Questions came up about Art, Music, PE, and Library and whether or not the facility can handle the additional classrooms.  The short answer to this question is yes — in fact, our Art, Music, and Library rooms aren’t maxed out and our gymnasium can easily be divided into two distinct instructional areas.  

Between now and January, the Town Engineer will assess the site and the feasibility of whether or not modulars can be successfully installed at our school.  One possibility that was discussed was a demolition of the existing Kindergarten playground (which was built for the preschool that no longer exists at Lilja) in order to install the modulars and an expansion and/or update of the larger playground on the other side of the building.  We will continue to share more information about possibilities being explored once we have more information from the engineers and the facilities department.  

Lilja Roof & Solar Updates


The Lilja roof and solar project is well under way!

As of today, all sections of the Lilja roof which will get solar panels have been replaced!

The next phase of the project is to install the solar panels.  Ameresco has been very cooperative and organized in assisting with this process.

On October 29th, the materials for installation will arrive at Lilja School. They will arrive outside the dismissal area and outside of the gymnasium.

Check out the layout plans here: lilja-site-utilization-plan-rev-1-1

During this time, we ask that families keep students away from the materials sites. They will be marked off with a fence, provided by Ameresco.

During this time, there will be a few restrictions at recess which teachers are aware of. For example, students will have to change the wall where they play “wall  ball.”  We will continue to provide updates throughout this process.

The project is estimated to be complete by winter and our First Graders plan to host a solar party in conjunction with our Sustainability Coordinator and School Council Community Representative Jillian Wilson-Martin.  The First Graders will be studying solar energy as part of a project-based learning unit.

More updates to come!

Welcome Back to Lilja!

Welcome back to Lilja!

This week, we re-opened our doors. Our Lilja Lions could not have been happier and it could not have been a smoother opening to the school year!

We have so much to be grateful for at Lilja this year.  For starters, the roof on our building is in the process of being replaced.  Many families might be curious to know about what’s happening up there!  About half of the roof was replaced just before school opened. Over the next few weeks, the contractors will be completing a few “finishing touches” on the trim work after school hours.  Next, the sections of the roof that were replaced will get solar panels.  This is very exciting since we are looking forward to becoming a “greener” school.  The other half of the Lilja roof will be replaced next year.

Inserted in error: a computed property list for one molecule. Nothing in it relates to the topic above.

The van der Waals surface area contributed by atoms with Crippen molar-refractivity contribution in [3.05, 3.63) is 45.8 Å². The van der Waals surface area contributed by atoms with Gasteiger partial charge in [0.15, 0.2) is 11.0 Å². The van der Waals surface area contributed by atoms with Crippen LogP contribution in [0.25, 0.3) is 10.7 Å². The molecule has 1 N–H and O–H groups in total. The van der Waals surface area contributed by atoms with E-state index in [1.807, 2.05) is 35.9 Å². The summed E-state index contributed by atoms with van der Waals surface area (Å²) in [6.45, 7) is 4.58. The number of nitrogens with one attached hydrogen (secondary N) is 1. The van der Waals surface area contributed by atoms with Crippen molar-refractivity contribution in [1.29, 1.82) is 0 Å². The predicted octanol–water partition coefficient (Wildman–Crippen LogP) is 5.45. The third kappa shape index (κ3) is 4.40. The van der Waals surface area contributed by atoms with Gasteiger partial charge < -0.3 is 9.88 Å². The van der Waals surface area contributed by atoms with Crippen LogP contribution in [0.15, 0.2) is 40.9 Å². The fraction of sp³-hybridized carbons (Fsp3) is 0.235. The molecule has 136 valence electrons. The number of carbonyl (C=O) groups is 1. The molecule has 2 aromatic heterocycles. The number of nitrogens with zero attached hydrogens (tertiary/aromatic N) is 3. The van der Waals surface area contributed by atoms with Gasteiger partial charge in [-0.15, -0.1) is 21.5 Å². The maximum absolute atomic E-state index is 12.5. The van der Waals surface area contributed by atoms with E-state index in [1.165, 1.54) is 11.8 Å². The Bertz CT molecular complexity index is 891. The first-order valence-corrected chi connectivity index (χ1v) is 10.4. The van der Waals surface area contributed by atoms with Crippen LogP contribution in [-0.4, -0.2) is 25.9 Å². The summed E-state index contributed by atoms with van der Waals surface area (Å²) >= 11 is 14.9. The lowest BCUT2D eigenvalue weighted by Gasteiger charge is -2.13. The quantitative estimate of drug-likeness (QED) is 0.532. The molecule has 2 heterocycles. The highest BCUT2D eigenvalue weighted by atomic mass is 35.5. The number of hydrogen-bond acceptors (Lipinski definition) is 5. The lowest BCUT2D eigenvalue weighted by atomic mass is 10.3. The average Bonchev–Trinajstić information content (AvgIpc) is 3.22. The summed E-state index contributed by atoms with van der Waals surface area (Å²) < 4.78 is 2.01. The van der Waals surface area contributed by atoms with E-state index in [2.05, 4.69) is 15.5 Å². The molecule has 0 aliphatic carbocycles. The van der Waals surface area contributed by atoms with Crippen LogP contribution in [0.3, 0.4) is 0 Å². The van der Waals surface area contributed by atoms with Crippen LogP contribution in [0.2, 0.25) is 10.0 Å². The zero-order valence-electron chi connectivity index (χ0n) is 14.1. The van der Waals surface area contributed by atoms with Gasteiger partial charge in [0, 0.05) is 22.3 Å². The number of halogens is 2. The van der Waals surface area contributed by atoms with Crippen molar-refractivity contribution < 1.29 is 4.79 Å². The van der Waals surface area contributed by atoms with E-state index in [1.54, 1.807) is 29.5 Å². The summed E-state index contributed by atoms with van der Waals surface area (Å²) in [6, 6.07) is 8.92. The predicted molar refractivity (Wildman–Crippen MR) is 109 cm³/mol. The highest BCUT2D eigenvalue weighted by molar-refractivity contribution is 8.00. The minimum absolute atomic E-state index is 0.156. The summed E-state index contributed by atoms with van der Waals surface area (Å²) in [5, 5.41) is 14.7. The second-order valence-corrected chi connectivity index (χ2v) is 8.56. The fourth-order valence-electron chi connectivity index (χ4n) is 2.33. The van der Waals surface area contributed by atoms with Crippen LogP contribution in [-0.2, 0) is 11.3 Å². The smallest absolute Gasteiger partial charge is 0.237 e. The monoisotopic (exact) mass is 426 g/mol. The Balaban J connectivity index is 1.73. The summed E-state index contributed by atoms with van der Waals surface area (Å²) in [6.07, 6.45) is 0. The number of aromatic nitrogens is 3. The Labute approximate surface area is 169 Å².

Our teachers are engaged in meaningful conversations about deeper learning by planning project-based units of study for students.  On Tuesday, teachers collaborated with their teams to open the conversation about what deeper learning looks like. Here are a few pictures:

Throughout the school year, I will continue to write blogposts about this framework and about this work at Lilja School.

Curriculum Night is coming on September 14 and 15.  Teachers will communicate more about what curriculum night will look in their classroom over the next week.  Families are welcome to attend the Principal’s Welcome but should only come to one of the addresses (they will be the same each night).  If you can not attend the Principal’s Welcome, please know that I will post the presentation on this blog so that families can access it.  I know that may of you are busy people!  Below, you will find the schedule for the evening:

Wednesday 9/14

6:30-6:40 Grade 4 Classroom Tours

6:40-7:10 Grade 4 Teachers & Multiage Teachers (3-4s)

7:10-7:30 Principal’s Welcome to Grade 3 & 4 Families

7:35-7:45 Classroom Tours Grade 3

7:45-8:15 Grade 3 Teachers


Thursday 9/15

6:30-6:40 Kindergarten Classroom Tour (optional)

                   3N Curriculum Night Classroom Tour**

6:40-7:10  Kindergarten Teachers

                  3N Curriculum Night Presentations**

7:10-7:30 Principal’s Welcome to K-2 Families

7:35-7:45 Classroom Tours

7:45-8:15 Multiage Teachers (1-2) & Grades 1 and 2



Missed the Kindergarten Parent Information Night?

Last week, we welcome our incoming Lilja families for Kindergarten Parent Information Night!  If you missed the presentation, here are the slides.

Kindergarten_Orientation_2016.pptx (1)

On Wednesday, April 6th, we held our first round of incoming Kindergarten screenings. The next round will be on April 12th. If your child does not have an appointment, please contact the Main Office and we will help you schedule an appointment for your child. We are so excited for our new pride of Lilja Lions!